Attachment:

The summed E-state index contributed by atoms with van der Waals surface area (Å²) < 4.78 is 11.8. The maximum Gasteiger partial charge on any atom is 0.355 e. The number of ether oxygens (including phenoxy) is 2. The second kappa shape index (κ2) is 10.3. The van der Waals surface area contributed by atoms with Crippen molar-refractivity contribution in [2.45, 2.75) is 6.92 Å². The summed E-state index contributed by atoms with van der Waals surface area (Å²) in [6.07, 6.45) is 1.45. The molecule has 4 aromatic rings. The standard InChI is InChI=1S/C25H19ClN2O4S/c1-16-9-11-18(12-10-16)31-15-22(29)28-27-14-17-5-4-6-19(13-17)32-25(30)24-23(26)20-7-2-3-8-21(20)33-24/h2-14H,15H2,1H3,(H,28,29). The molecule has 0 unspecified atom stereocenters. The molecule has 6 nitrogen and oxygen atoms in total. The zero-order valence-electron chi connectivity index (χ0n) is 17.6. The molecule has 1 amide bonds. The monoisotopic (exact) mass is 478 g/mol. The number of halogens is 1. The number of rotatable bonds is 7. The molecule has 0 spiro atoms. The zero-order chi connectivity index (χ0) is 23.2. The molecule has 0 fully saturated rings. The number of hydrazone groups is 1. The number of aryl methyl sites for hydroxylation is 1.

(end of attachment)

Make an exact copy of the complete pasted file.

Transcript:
The summed E-state index contributed by atoms with van der Waals surface area (Å²) < 4.78 is 11.8. The maximum Gasteiger partial charge on any atom is 0.355 e. The number of ether oxygens (including phenoxy) is 2. The second kappa shape index (κ2) is 10.3. The van der Waals surface area contributed by atoms with Crippen molar-refractivity contribution in [2.45, 2.75) is 6.92 Å². The summed E-state index contributed by atoms with van der Waals surface area (Å²) in [6.07, 6.45) is 1.45. The molecule has 4 aromatic rings. The standard InChI is InChI=1S/C25H19ClN2O4S/c1-16-9-11-18(12-10-16)31-15-22(29)28-27-14-17-5-4-6-19(13-17)32-25(30)24-23(26)20-7-2-3-8-21(20)33-24/h2-14H,15H2,1H3,(H,28,29). The molecule has 0 unspecified atom stereocenters. The molecule has 6 nitrogen and oxygen atoms in total. The zero-order valence-electron chi connectivity index (χ0n) is 17.6. The molecule has 1 amide bonds. The monoisotopic (exact) mass is 478 g/mol. The number of halogens is 1. The number of rotatable bonds is 7. The molecule has 0 spiro atoms. The zero-order chi connectivity index (χ0) is 23.2. The molecule has 0 fully saturated rings. The number of hydrazone groups is 1. The number of aryl methyl sites for hydroxylation is 1.